It was the spring of 1836 and with the coming of pleasant weather a band of River Crows made their way to Fort Van Buren, the new post on Yellowstone River at the mouth of Rosebud Creek, to trade. After more than a week of successful trading the Crows were ready to depart for home, when on the last night Lakota horse thieves were discovered among their horses. After alarm was given, a party immediately went in pursuit of the raiders. As they spurred on their ponies, the Crow warriors may have had fleeting thoughts about the similarity of the situation with the disaster from five years ago. (In 1831, twenty-three Crows were slain trying to recapture their horses from Lakota raiders.) But this time they soon caught up with the Lakota and killed six of them in the fight that followed. Although two Crows were wounded and the remainder of the Lakota thieves succeeded to get away with sixteen horses, the six scalps more than made up for it, instigating a four-day long celebration at the fort.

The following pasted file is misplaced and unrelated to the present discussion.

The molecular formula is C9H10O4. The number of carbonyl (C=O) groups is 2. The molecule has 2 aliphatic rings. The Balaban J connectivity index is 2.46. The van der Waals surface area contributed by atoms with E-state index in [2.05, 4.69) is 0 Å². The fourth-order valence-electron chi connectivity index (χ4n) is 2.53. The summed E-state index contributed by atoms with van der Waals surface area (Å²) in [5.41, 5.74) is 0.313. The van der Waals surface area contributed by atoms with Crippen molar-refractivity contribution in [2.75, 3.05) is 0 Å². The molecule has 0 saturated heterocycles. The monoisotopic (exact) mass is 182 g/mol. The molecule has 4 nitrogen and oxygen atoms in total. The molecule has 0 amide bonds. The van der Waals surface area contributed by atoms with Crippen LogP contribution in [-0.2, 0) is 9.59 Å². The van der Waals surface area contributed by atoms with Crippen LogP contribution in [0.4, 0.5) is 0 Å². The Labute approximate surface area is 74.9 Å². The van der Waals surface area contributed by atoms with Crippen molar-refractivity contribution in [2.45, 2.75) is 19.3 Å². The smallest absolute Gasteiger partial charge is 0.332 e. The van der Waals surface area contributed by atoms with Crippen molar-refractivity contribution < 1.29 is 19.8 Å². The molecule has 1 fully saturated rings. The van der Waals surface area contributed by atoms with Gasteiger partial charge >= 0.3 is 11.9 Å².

Over time, the names of those involved have been lost, and the encounter itself was insignificant in the Crow-Lakota wars, but it serves as a reminder of how volatile life was on the plains.